Inherited IRA Vs. Beneficiary IRA

Beneficiaries need to make a decision on how to receive an IRA account.

Beneficiaries need to make a decision on how to receive an IRA account.

If your spouse passes away leaving you as the named beneficiary of his IRA, how you'll handle that money might not be your immediate concern. Fortunately, the Internal Revenue Service gives you one calendar year following the year in which your spouse died to determine whether you want to treat the account as an inherited IRA -- meaning you make it your own -- a beneficiary IRA or choose another option available to non-spouse beneficiaries. However, not making a decision within the required time could have serious financial ramifications.

Inherited IRA Treatment

As a spouse beneficiary, you have options not available to non-spouse beneficiaries. One of those options is to take over your spouse's IRA. By doing this, you can roll it over into a new account in your name, or you can combine it with your own IRA if you have one. If you're rolling a traditional IRA into another traditional IRA, you won't have to pay any taxes until you start receiving distributions, you can continue to contribute to the plan and you won't have to take distributions until you are age 70 1/2. If you roll an inherited Roth IRA into your own Roth, the same applies, but you never have to take out the money, and distributions will be tax-free if the plan was in effect for five years. If you roll an inherited traditional IRA into a Roth, you will pay taxes on the entire amount. The drawback to treating the IRA as an inherited IRA is that if you need the money before you are age 59 1/2, you'll be subject to the 10 percent early withdrawal penalty on top of any taxes you owe.

Beneficiary IRA

As a spouse, you can also treat your deceased spouse's IRA as a beneficiary IRA. In this case, the IRA would be treated as though it were still your spouse's IRA. So you could take distributions without a penalty when your spouse would have reached age 59 1/2. This can be a benefit if your spouse was much older than you, because you can still receive tax-deferred investment income -- tax-free for a Roth -- but you wouldn't have to wait so long to take distributions. The drawback is that a penalty still applies to early distributions, and if it's a traditional IRA, you would have to take required minimum distributions when your spouse would have reached age 70 1/2.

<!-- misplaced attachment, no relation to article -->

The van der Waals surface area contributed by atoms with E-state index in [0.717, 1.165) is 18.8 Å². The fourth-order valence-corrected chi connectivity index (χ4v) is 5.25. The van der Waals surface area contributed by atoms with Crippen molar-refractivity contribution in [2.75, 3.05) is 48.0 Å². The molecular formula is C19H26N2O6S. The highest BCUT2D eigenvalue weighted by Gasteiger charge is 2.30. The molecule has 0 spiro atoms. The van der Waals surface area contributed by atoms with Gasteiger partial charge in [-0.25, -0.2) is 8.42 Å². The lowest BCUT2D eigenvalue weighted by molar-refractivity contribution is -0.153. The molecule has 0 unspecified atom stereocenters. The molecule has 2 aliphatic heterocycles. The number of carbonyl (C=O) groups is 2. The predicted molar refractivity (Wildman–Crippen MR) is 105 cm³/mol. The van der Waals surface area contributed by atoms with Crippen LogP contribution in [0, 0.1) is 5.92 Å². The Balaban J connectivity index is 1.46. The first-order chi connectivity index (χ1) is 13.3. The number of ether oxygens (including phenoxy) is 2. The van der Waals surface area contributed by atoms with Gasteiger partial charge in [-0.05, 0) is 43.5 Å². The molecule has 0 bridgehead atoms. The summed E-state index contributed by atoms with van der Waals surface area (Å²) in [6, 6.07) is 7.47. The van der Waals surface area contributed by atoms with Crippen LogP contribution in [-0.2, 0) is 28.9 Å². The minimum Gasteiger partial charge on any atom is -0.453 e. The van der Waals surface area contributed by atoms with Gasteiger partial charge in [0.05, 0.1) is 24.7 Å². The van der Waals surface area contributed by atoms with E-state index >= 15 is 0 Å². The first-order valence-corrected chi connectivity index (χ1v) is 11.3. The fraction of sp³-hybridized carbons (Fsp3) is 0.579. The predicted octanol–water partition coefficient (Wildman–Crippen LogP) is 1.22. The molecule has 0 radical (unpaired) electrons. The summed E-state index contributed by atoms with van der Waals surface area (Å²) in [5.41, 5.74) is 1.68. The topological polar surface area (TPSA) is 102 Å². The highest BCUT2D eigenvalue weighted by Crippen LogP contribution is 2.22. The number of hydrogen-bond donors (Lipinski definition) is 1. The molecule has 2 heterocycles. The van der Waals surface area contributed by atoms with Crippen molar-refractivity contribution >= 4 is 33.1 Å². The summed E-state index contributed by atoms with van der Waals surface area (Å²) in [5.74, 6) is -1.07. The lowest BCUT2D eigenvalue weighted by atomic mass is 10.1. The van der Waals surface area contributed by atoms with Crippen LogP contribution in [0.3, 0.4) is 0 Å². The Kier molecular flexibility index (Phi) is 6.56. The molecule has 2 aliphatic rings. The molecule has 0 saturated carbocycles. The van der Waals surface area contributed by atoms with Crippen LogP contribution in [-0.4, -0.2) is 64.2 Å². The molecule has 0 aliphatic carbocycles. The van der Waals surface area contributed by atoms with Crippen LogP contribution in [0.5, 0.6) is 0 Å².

Non-Spouse Beneficiary Options

As a spouse, you also have the options available to a non-spouse beneficiary. These are to withdraw the entire amount from the account within five years beginning with the first calendar year following the year in which the IRA owner died or begin taking required minimum distributions based on your life expectancy within that same period. As with any distributions from a traditional IRA, they would be taxed as ordinary income. Roth distributions would be tax-free if the plan had been in effect for five years.

Important Considerations

If your spouse were old enough when he died to have begun receiving required minimum distributions, it's important that you take the distribution he should have taken by the time it would be due. Otherwise, you face a penalty of 50 percent of the required distribution. If you don't take some other action within the required time -- that is, treating the IRA as an inherited IRA, making it a beneficiary IRA or beginning required distributions within the first year following the year of death -- then you will have to take a full distribution within five years along with any tax consequences.


About the Author

Nancy Cross is a certified paralegal who has worked as an employee benefits specialist and counseled employees on retirement preparation, including financial and estate planning. In addition to writing and editing, she runs a small business with her husband and is a certified personal trainer with the Aerobics and Fitness Association of America (AFAA).

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